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Re: Lots of material available

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  • Aaron Keller
    ... Main reason the railroad went under is that local government, specifically Gloversville, did not care to have the railroad. Eugene Reppenhagen was mayor
    Message 1 of 2 , Dec 4, 1999
      >Was it politics as someone said earlier, a recession, the
      >DO lost interest,or what.

      Main reason the railroad went under is that local government, specifically
      Gloversville, did not care to have the railroad. Eugene Reppenhagen was
      mayor at the time of the abandonment and he did close to nothing to try to
      work to save the line.

      DO has told me that they asked to sit down with city and county governments
      to figure out what could be done to save the line. The City of Gloversville
      in specific was less than helpful. Johnstown was, for a time, thinking of
      rebuilding the line as a tourist railroad, but Fulton County Chamber of
      Commerce and City of Gloversville ended up getting their way.

      I've heard plenty of complaints about DO---people saying they didn't give
      the railroad a decent chance; saying they started focusing more on regional
      container shipping than running shortlines; etc.

      Here's an excerpt from my FJ&G presentation which I've given around
      Gloversville and surrounding communities:
      "Delaware Otsego�s best year on the FJ&G was in 1980. However, the year
      of 1981 produced half the business as did 1980....
      "Business continued to drop off, and 1982 brought half the business of
      1981, or a quarter of 1980�s business. The company was no longer profitable
      [but could pay expenses]. By 1983, business on the FJ&G was not even
      generating enough money to support expenses or pay bills...
      "Two cars were carried on the railroad during the whole month of February
      1984. Regular service was dropped on March 1, 1984."
      (c) Copyright 1995-1999 Aaron Keller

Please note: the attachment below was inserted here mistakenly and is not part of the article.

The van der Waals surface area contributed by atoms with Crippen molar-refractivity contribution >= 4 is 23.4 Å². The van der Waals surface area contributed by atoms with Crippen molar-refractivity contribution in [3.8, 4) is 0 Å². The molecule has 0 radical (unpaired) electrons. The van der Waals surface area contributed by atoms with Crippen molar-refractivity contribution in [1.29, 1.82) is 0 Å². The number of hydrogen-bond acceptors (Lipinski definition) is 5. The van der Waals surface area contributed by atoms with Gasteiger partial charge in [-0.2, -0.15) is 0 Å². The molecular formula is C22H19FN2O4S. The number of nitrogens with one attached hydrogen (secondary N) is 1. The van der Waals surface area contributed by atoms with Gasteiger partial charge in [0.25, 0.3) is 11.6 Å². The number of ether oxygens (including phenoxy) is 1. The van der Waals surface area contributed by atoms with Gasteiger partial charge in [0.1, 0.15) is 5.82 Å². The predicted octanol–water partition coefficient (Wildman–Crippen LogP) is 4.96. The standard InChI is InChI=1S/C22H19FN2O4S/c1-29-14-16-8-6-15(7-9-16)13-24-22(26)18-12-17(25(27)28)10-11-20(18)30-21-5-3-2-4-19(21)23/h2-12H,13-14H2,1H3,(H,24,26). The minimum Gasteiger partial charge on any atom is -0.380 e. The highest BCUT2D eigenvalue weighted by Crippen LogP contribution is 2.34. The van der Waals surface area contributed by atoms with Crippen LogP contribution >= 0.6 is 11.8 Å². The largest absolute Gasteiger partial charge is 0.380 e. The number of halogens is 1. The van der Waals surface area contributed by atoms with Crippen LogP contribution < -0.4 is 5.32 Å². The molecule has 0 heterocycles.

The last train ran November 27, 1984. Equipment was taken off the line in
      the fall of 1988. The tracks were removed in full by the fall of 1990.

      Interestingly, plans immediately came up in 1990-1991 to use the property
      for Gloversville Transit System storage and for a linear park. Seems
      strange that plans "suddenly" materialized and happened as soon as the
      tracks where torn up.

      DO gave any potential buyers or potential government action almost six years
      to decide to do something with the FJ&G. I consider that rather generous
      since a number of other branches have been just torn up without any time
      period for local debate or action to save the tracks.

      I consider the main reasons the FJ&G left to be as follows, in order from
      most important to least important:

      (1) The general population in Gloversville/Fulton County doesn't care about
      much of anything. Anyone who lives there now realizes this. People stopped
      caring right about when the FJ&G went out. The effects of "chronic
      unemployment" (as Gloversville was described by ABC News) have more
      far-reaching social effects than people would like to think. People didn't
      care that the railroad was dying and their elected politicians echoed that
      feeling... they just let it go.

      (2) There wasn't enough business in Gloversville/Johnstown to warrant a
      freight operation, as I described above. Two cars a month won't cut it.
      Most of the newer, somewhat-major shippers and receivers in Gloversville
      are, in general, companies that rely highly on truck shipments.

      (3) Federal transportation funding practices did not allow any specific
      funding for tourist railroad operation. Had the ISTEA grant system been
      available for the FJ&G, things might have been different. The government is
      currently trying to make transportation funding more equally-distributed
      through allowing intermodal transportation to take a stronger stand against
      highway congestion. These federal programs had not been implemented at the
      time of the FJ&G's demise and, had they been available, the line could have
      probably been operated rather easily as a tourist railroad. It surprises me
      that a local chamber of commerce, which pushes tourism in the region, did
      not think of this sort of thing earlier.

      (4) Delaware Otsego began focusing on its role as a intermodal traffic
      carrier. It didn't put quite as much time into its shortline operations.
      This is rather minor, though, as Walter Rich told me he was "sorry to see
      the railroad go" but did it because he had "no local support."


      >I was caught by surprise I remember, after all the
      >money and upgrades were put into the line.

      This was DO and the State of NY's way to try to save things. Didn't work
      though because it didn't have enough local support.


      There have been studies done on the quality of transportation in
      Gloversville since the railroad left, and they described Gloversville as
      less than favorable, from what I hear.

      Hope this helps sort some things out. I'm sure there are those who disagree
      with this interpretation of events and I'd like to hear from anyone who has
      some more information to throw on the table.

      -Aaron
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